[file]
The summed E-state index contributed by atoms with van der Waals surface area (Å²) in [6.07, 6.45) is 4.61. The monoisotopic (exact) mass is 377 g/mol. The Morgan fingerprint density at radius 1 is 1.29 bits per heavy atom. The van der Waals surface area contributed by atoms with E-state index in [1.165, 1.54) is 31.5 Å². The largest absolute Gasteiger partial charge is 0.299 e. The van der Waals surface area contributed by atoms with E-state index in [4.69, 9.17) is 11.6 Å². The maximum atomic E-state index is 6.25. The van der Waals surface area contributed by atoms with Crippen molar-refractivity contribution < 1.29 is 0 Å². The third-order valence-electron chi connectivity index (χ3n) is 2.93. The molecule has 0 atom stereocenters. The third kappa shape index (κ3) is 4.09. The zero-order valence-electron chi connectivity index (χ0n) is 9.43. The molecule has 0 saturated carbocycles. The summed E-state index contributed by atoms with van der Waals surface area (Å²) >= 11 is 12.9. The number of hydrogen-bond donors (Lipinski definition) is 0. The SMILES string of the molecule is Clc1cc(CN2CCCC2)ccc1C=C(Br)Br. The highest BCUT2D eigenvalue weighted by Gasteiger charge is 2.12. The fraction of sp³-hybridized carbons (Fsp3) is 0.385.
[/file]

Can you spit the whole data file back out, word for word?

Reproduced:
The summed E-state index contributed by atoms with van der Waals surface area (Å²) in [6.07, 6.45) is 4.61. The monoisotopic (exact) mass is 377 g/mol. The Morgan fingerprint density at radius 1 is 1.29 bits per heavy atom. The van der Waals surface area contributed by atoms with E-state index in [1.165, 1.54) is 31.5 Å². The largest absolute Gasteiger partial charge is 0.299 e. The van der Waals surface area contributed by atoms with E-state index in [4.69, 9.17) is 11.6 Å². The maximum atomic E-state index is 6.25. The van der Waals surface area contributed by atoms with Crippen molar-refractivity contribution < 1.29 is 0 Å². The third-order valence-electron chi connectivity index (χ3n) is 2.93. The molecule has 0 atom stereocenters. The third kappa shape index (κ3) is 4.09. The zero-order valence-electron chi connectivity index (χ0n) is 9.43. The molecule has 0 saturated carbocycles. The summed E-state index contributed by atoms with van der Waals surface area (Å²) >= 11 is 12.9. The number of hydrogen-bond donors (Lipinski definition) is 0. The SMILES string of the molecule is Clc1cc(CN2CCCC2)ccc1C=C(Br)Br. The highest BCUT2D eigenvalue weighted by Gasteiger charge is 2.12. The fraction of sp³-hybridized carbons (Fsp3) is 0.385.